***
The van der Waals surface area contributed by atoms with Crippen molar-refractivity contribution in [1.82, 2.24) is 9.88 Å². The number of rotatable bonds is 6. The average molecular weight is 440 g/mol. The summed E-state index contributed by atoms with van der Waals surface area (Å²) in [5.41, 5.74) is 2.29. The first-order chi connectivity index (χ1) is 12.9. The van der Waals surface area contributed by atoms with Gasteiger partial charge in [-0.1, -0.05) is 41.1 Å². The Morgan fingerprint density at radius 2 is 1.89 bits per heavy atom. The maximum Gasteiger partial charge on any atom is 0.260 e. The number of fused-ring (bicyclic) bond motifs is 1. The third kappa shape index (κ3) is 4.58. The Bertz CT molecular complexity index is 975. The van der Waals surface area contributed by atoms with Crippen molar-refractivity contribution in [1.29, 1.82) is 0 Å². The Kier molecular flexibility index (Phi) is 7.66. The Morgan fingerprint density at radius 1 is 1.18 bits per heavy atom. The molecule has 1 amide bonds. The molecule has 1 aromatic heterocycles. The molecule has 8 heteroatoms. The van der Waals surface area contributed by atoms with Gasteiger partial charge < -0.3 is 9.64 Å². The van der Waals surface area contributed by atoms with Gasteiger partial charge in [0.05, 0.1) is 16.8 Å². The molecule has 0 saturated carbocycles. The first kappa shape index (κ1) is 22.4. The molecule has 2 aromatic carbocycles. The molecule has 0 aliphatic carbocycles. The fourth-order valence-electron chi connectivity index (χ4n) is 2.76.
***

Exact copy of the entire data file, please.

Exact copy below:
The van der Waals surface area contributed by atoms with Crippen molar-refractivity contribution in [1.82, 2.24) is 9.88 Å². The number of rotatable bonds is 6. The average molecular weight is 440 g/mol. The summed E-state index contributed by atoms with van der Waals surface area (Å²) in [5.41, 5.74) is 2.29. The first-order chi connectivity index (χ1) is 12.9. The van der Waals surface area contributed by atoms with Gasteiger partial charge in [-0.1, -0.05) is 41.1 Å². The Morgan fingerprint density at radius 2 is 1.89 bits per heavy atom. The maximum Gasteiger partial charge on any atom is 0.260 e. The number of fused-ring (bicyclic) bond motifs is 1. The third kappa shape index (κ3) is 4.58. The Bertz CT molecular complexity index is 975. The van der Waals surface area contributed by atoms with Crippen molar-refractivity contribution in [1.29, 1.82) is 0 Å². The Kier molecular flexibility index (Phi) is 7.66. The Morgan fingerprint density at radius 1 is 1.18 bits per heavy atom. The molecule has 1 amide bonds. The molecule has 1 aromatic heterocycles. The molecule has 8 heteroatoms. The van der Waals surface area contributed by atoms with Gasteiger partial charge < -0.3 is 9.64 Å². The van der Waals surface area contributed by atoms with Gasteiger partial charge in [0.05, 0.1) is 16.8 Å². The molecule has 0 saturated carbocycles. The first kappa shape index (κ1) is 22.4. The molecule has 2 aromatic carbocycles. The molecule has 0 aliphatic carbocycles. The fourth-order valence-electron chi connectivity index (χ4n) is 2.76.